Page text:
I admit it: I went for this book because of the cover. Something about the stars and the silhouettes and that beam of light promised adventure. Once I started I couldn’t stop, and I ended up reading the whole thing in one sitting.
Part family saga, part crime mystery, part survival story, it starts with a chance meeting between two teenagers: Sam, a wanderer who lives with his unstable father and beloved brother Riddle, and Emily Bell, a high schooler with a normal upper middle class life. Drawn together by empathy and intrigue, their friendship quickly becomes awkward when Sam meets Emily’s parents. How can Sam eat dinner with them when he normally scrounges from restaurant dumpsters? Emily can sense that Sam has a secret, but before she can figure it out, Sam and Riddle disappear from town, and that’s when the police get involved…
I can’t get these characters out of my head: Sam, the musical genius who lives to protect his brother; Riddle, an asthmatic kid who draws the inside of machines; Mrs. Bell, an emergency room nurse who wins Riddle’s trust with cake and his first inhaler. Every character felt believable and complex, even the ones who come and go in just two pages. Sloan writes with an odd, branching structure—Sam, Emily and Riddle occupy center stage, but there are consequences to their actions, and every time they touch someone else’s life, Sloan takes the time to follow those actions to their natural conclusions: a hairstylist finds business booming after using Sam’s photo in a haircut ad; three scientists become reality show stars after helping a lost Riddle. Instead of distracting from the narrative, these detours add further depth to the story.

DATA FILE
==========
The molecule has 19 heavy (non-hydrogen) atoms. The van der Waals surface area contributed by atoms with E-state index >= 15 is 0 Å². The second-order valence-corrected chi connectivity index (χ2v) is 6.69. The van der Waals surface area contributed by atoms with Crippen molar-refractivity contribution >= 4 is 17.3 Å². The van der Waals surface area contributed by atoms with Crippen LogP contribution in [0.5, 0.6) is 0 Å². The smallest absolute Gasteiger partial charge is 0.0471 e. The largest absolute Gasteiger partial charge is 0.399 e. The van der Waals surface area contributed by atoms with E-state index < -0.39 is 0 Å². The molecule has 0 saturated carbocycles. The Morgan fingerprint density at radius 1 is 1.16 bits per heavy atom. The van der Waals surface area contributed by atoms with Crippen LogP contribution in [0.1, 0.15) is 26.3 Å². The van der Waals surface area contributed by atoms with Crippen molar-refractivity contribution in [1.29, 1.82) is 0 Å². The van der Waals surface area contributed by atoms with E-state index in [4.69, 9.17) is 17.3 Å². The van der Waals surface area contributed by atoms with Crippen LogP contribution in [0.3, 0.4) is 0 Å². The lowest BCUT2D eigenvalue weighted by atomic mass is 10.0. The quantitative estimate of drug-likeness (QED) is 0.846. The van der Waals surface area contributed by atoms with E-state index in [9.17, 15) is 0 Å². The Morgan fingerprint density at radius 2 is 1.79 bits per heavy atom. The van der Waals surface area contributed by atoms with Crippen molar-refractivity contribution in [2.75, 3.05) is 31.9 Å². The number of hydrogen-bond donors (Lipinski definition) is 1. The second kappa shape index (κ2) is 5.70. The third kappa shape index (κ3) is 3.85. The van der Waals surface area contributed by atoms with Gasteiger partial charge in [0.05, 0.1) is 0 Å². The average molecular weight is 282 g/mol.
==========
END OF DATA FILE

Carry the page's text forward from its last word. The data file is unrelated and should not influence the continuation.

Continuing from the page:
Like the best of novels, drama and levity are often combined. The socioeconomic differences between Sam and Emily are tragic. The income gap between Emily and Bobby—a high schooler who vies for Emily’s attention once Sam disappears—is almost comic. Emily’s family is comfortably well off and they own a dog. Bobby comes from serious money, a world of fancy clubs and spas. The idea of keeping a housepet with the potential to soil the carpet would give Bobby’s mother nightmares. At one point, the book alternates between Sam and Riddle’s outdoor survival saga and Bobby’s bumbling attempts to prepare for prom night. I know some readers thought the juxtaposition was misguided, but I appreciated the humor. Reading about Bobby’s mishaps at the self-tanning salon only heightened my concern for Sam and Riddle.
At the end of the day, Sloan has written a story about family—the families we’re born to and the families we choose. Emily and Sam’s relationship forces them to step outside their comfort zones, as Sam makes his first friend and Emily confronts the kind of poverty that’s often invisible. The result is a daring, often wondrous book on finding the people you need where you least expect them. Of all the YA books I’ve read this year, this one gets my vote for the Printz award.